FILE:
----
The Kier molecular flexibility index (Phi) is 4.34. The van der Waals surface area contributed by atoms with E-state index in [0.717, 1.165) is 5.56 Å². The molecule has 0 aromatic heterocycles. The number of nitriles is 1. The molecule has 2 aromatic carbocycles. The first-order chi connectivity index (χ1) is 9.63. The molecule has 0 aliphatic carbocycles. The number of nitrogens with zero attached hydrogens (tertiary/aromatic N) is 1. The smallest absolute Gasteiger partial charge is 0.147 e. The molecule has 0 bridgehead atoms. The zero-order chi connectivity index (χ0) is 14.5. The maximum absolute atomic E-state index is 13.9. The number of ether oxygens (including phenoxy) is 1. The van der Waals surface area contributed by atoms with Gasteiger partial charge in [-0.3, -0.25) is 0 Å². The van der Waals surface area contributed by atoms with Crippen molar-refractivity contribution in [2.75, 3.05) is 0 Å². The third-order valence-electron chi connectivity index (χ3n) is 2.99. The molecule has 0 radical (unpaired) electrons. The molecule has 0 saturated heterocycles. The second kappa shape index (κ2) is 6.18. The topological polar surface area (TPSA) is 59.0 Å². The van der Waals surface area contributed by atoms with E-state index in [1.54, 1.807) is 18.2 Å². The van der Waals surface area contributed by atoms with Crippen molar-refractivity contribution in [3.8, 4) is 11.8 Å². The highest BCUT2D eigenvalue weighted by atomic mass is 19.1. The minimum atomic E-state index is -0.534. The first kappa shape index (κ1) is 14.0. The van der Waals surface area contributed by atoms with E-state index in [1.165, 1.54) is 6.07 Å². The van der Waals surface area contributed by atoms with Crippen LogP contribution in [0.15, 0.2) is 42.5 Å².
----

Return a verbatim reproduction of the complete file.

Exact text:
The Kier molecular flexibility index (Phi) is 4.34. The van der Waals surface area contributed by atoms with E-state index in [0.717, 1.165) is 5.56 Å². The molecule has 0 aromatic heterocycles. The number of nitriles is 1. The molecule has 2 aromatic carbocycles. The first-order chi connectivity index (χ1) is 9.63. The molecule has 0 aliphatic carbocycles. The number of nitrogens with zero attached hydrogens (tertiary/aromatic N) is 1. The smallest absolute Gasteiger partial charge is 0.147 e. The molecule has 0 bridgehead atoms. The zero-order chi connectivity index (χ0) is 14.5. The maximum absolute atomic E-state index is 13.9. The number of ether oxygens (including phenoxy) is 1. The van der Waals surface area contributed by atoms with Gasteiger partial charge in [-0.3, -0.25) is 0 Å². The van der Waals surface area contributed by atoms with Crippen molar-refractivity contribution in [2.75, 3.05) is 0 Å². The third-order valence-electron chi connectivity index (χ3n) is 2.99. The molecule has 0 radical (unpaired) electrons. The molecule has 0 saturated heterocycles. The second kappa shape index (κ2) is 6.18. The topological polar surface area (TPSA) is 59.0 Å². The van der Waals surface area contributed by atoms with E-state index in [1.54, 1.807) is 18.2 Å². The van der Waals surface area contributed by atoms with Crippen molar-refractivity contribution in [3.8, 4) is 11.8 Å². The highest BCUT2D eigenvalue weighted by atomic mass is 19.1. The minimum atomic E-state index is -0.534. The first kappa shape index (κ1) is 14.0. The van der Waals surface area contributed by atoms with E-state index in [1.165, 1.54) is 6.07 Å². The van der Waals surface area contributed by atoms with Crippen LogP contribution in [0.15, 0.2) is 42.5 Å².